Using a Health Savings Account (HSA)

People could enroll into High Deductible Health Plans (HDHP) for cheaper premiums, but higher deductibles (Caldwell and Cautero 2019). People who “are healthy, don’t visit the doctor often, or don’t have a large family,” and “have a lot of liquid savings” can benefit from HDHP’s features (Caldwell and Cautero 2019). With eligible HDHPs, people can even apply for a Health Savings Account (HSA) (“Using Your HSA to Pay for Dental Expenses” 2018). People can utilize this account in many ways, including paying for their medical and dental treatments.
HSAs come with their own benefits and caveats. People use the money in their HSA “to pay for medical expenses,” and fortunately, this money is not “taxed, and any interest they accrued is tax-deferred” (“Using Your HSA to Pay for Dental Expenses” 2018). Money in the HSA can also go towards “deductible expenses, as well as copays and some other health care expenses that are determined by the individual HSA” (Mayo Clinic Staff 2019). Every year, individuals and families can deposit a set amount of cash into their HSAs—for instance, individuals can deposit $3,500, while families can deposit $7,000 (Mayo Clinic Staff 2019). Their employers can also choose to deposit money into their HSA, “[b]ut the total of your [their] employer’s contributions plus your [their] contribution still must be within the contribution limits” (Mayo Clinic Staff 2019). Individuals and families can also keep the money in their HSAs after leaving their jobs (Mayo Clinic Staff 2019). However, only those below the age of 65 can open an HSA (Mayo Clinic Staff 2019). Once they turn 65, they cannot deposit money into their account anymore, but they can still spend the leftover money “for medical expenses” (Hartman 2018).
People can spend funds in their HSA toward medical and dental treatments. People can use money from their HSA for “expenses that may not be covered by health insurance at all, like laser eye surgery, guide dogs or fertility treatments” (“Why Most People with High-Deductible Health Plans Can’t Get a Health Savings Account (HSA)”). Some dental treatments and services can also be considered qualified expenses by HSAs, such as fillings, root canals, extractions, crowns, dentures, bonding, cleanings, check-ups, etc. (Naylor 2018). Though, people should verify whether a dental procedure is considered a qualified expense because “the IRS may modify its list of eligible expenses from time to time” (“Qualified Medical Expenses” 2016). When people use money from their HSA to pay for any service not considered a qualified expense, people under 65 would “have to pay income taxes on the money and an additional 20 percent penalty,” and those over 65 would have to just “pay taxes on the money” (Mayo Clinic Staff 2019).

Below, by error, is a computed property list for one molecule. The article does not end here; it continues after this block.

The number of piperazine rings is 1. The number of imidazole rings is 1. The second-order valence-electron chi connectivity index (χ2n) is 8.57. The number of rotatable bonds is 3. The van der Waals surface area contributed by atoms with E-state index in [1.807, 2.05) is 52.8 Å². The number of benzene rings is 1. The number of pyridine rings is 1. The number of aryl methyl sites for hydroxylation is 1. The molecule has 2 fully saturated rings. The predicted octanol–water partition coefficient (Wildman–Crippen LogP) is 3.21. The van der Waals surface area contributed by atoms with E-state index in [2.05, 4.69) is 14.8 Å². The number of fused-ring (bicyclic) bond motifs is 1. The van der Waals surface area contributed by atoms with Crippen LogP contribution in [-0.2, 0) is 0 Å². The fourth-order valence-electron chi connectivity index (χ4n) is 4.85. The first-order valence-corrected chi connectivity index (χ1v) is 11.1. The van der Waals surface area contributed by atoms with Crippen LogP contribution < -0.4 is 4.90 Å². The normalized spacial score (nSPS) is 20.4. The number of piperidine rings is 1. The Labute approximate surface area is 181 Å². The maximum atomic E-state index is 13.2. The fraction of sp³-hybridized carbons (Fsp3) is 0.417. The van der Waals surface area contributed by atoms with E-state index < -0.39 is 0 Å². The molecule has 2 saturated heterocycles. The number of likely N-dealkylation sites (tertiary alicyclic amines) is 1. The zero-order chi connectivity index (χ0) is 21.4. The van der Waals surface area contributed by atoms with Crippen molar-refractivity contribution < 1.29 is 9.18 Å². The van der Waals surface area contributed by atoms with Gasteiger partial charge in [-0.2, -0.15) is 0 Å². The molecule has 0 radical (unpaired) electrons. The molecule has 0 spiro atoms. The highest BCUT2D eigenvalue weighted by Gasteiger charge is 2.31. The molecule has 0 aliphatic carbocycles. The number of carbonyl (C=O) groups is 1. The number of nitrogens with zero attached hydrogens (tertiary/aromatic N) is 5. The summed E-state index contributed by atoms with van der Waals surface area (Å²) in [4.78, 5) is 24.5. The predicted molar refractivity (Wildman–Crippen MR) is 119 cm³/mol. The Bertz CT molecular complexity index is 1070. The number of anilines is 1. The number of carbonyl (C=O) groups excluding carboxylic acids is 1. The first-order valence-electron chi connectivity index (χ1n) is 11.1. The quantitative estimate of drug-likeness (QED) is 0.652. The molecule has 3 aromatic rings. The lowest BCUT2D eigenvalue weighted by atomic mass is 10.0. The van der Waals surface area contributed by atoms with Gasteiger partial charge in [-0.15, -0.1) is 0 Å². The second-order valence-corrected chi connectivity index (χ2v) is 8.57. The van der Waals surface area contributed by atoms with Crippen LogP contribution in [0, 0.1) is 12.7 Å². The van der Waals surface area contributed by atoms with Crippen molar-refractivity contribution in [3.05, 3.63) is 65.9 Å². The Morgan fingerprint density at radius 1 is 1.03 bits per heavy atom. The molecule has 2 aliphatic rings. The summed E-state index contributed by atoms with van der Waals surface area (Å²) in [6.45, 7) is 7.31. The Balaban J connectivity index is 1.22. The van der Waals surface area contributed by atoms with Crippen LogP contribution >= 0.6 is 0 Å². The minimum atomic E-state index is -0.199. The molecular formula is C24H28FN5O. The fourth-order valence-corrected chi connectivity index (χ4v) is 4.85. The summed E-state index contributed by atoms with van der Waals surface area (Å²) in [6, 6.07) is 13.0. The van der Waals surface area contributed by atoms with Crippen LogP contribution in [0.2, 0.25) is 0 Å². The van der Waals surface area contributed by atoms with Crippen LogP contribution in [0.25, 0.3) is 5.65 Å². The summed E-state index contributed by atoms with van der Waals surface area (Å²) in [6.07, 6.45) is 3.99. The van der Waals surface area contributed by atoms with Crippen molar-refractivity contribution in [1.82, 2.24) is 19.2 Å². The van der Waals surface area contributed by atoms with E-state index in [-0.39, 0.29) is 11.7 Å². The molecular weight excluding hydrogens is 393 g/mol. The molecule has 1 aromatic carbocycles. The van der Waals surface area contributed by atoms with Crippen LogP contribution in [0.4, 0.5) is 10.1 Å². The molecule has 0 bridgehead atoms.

Like insurance policies, HSAs contains pros and cons that people should consider before applying for one. HSAs represent another way people can pay for their medical and dental procedures.
Works Cited

Caldwell, Miriam and Rachel Morgan Cautero. “What Is High Deductible Health Insurance?”
the balance. Last modified March 14, 2019.
Hartman, Rachel. “What Is a Health Savings Account?” U.S. News, December 5, 2018.
Mayo Clinic Staff. “Health savings accounts: Is an HSA right for you?” Mayo Clinic, March 16,
Naylor, Tabitha Jean. “Wage Up! Dental care services that qualify under an HSA.” HSA store,
May 14, 2018.
“Qualified Medical Expenses.”, May 13, 2016.
“Using Your HSA to Pay for Dental Expenses.” ImmediaDent, March 7, 2018.
“Why Most People with High-Deductible Health Plans Can’t Get a Health Savings Account
(HSA).” ValuePenguin. Accessed April 10, 2019.


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